One of the gifts of being over sixty (actually, well past 60) is the freedom to enjoy learning about other people who inhabit our beautiful planet.
Recently I visited Sicily and Southern Italy. One of the most eye-opening visits was to the ancient urban structure of the Sassi dwellings in Matera in the Basilicata region of Sicily. Known as the Sassi, the inhabitants lived in caves carved out of the side of the mountain. If you enlarge the photo (click to enlarge), you can see how the dwellings and churches seem to be stacked on each other as well as the lava draped over some of the buildings.
Used by international film directors as a setting for biblical movies, the area looks like an ancient Jerusalem. You may see this background in Mel Gibson’s movie, “The Passion of The Christ.”
The idea that people lived in caves as late as the mid-20th Century is mind -boggling. Conditions were such that these people kept their livestock in the caves with them, sometimes for warmth in the winter. They had no running water and often they had only enough food for one meal and that meal went to the worker in the family.
With the most valuable possession being the donkey that could carry the worker to a farm in hope of finding a day’s work, it slept inside the cave with the family. To say that sanitary conditions were the worst possible is an understatement. Poor health was a trademark for the Sassi.
Needless to say, illness and starvation played a large part in their everyday lives.
Ironically, these deplorable living conditions took place midst the lush, bountiful farms that surround the area. Driving outside the area you can see verdant valleys bursting with grapes, figs, apples, pistachios, kiwi, wheat, and many other crops.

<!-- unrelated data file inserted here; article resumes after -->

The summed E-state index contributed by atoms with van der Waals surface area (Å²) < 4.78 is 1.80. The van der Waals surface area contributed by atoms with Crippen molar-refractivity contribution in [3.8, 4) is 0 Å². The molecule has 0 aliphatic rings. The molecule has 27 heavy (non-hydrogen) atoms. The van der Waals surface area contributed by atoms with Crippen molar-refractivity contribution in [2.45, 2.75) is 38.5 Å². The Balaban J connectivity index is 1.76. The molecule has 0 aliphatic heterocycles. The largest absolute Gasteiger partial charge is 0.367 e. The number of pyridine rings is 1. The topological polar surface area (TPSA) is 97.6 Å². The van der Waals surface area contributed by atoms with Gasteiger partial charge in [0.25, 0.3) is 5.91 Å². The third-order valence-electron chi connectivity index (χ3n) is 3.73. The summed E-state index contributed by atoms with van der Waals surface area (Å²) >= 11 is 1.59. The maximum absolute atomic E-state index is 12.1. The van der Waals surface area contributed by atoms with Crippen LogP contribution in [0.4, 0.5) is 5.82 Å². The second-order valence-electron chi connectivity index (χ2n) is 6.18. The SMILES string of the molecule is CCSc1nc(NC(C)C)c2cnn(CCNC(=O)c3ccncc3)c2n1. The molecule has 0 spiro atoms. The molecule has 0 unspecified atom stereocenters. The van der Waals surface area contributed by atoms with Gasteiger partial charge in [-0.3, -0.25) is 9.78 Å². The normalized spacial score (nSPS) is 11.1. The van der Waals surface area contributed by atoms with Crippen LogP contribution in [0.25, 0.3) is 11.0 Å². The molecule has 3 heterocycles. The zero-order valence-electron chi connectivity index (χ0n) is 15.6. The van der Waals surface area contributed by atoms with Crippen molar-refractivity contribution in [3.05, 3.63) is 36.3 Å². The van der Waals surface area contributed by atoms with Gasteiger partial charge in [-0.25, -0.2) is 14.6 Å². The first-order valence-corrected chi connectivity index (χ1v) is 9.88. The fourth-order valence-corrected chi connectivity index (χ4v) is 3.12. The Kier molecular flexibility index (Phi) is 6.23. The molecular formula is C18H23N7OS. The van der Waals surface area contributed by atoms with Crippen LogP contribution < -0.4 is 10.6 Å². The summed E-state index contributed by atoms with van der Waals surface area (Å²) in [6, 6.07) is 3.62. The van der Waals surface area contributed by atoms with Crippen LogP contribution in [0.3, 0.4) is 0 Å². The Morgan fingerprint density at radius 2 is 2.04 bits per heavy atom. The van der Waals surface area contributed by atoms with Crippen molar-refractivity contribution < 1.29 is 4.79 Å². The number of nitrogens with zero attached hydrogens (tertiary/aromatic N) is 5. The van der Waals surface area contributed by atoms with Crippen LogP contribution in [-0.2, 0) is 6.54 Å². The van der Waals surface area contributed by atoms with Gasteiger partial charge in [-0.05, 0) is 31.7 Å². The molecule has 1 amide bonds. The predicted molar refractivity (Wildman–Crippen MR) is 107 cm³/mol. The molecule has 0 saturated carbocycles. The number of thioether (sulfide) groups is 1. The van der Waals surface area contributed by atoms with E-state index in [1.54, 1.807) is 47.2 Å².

How could this happen? Were the Sassi afraid of change and kept to themselves?
The government ignored the conditions until an Italian writer, Carlo Levi wrote about it in the novel “Cristo si e Fermato a Eboli” (the Shame of Italy). Levi was an Italian writer and anti-fascist activist who was exiled to the Basilicata region where he encountered these people. In the late 50′s, the government forcibly evicted the Sassi because the conditions were becoming too public.
Going through this area I felt a sense of awe, incredulity, and gratitude that I live where I do. It also made me feel somewhat helpless knowing that there are probably many people in the world living under similar conditions. Always underneath such horror is fear…fear of change, of being killed and the worst to me is fear of God.
Exploration of this part of Italian history was a bit daunting; however, modern day Italy is one of the most beautiful countries in the world. If you would like to view some of the wonder and beauty of Italy, I’ve posted some photos on Facebook. This link opens the album without your having to sign in to Facebook. When there, click on each photo to enlarge and the narratives will be on the right-hand column just below the photo of me. That way you can take a mini-trip with me.